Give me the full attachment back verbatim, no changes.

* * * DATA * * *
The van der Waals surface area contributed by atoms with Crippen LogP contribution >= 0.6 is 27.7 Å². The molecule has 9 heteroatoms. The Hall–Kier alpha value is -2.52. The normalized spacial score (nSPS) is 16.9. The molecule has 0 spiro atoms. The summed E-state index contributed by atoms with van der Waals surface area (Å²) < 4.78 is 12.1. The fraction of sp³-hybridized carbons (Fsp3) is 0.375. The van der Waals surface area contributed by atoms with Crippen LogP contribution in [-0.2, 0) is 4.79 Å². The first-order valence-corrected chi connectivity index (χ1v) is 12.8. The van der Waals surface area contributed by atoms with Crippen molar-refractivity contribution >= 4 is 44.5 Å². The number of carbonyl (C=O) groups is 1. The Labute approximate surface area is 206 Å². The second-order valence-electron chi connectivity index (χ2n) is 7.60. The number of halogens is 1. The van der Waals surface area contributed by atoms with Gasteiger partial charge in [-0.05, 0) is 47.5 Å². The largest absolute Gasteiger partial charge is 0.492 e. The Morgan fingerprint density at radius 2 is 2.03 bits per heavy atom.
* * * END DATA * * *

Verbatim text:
The van der Waals surface area contributed by atoms with Crippen LogP contribution >= 0.6 is 27.7 Å². The molecule has 9 heteroatoms. The Hall–Kier alpha value is -2.52. The normalized spacial score (nSPS) is 16.9. The molecule has 0 spiro atoms. The summed E-state index contributed by atoms with van der Waals surface area (Å²) < 4.78 is 12.1. The fraction of sp³-hybridized carbons (Fsp3) is 0.375. The van der Waals surface area contributed by atoms with Crippen LogP contribution in [-0.2, 0) is 4.79 Å². The first-order valence-corrected chi connectivity index (χ1v) is 12.8. The van der Waals surface area contributed by atoms with Crippen molar-refractivity contribution >= 4 is 44.5 Å². The number of carbonyl (C=O) groups is 1. The Labute approximate surface area is 206 Å². The second-order valence-electron chi connectivity index (χ2n) is 7.60. The number of halogens is 1. The van der Waals surface area contributed by atoms with Gasteiger partial charge in [-0.05, 0) is 47.5 Å². The largest absolute Gasteiger partial charge is 0.492 e. The Morgan fingerprint density at radius 2 is 2.03 bits per heavy atom.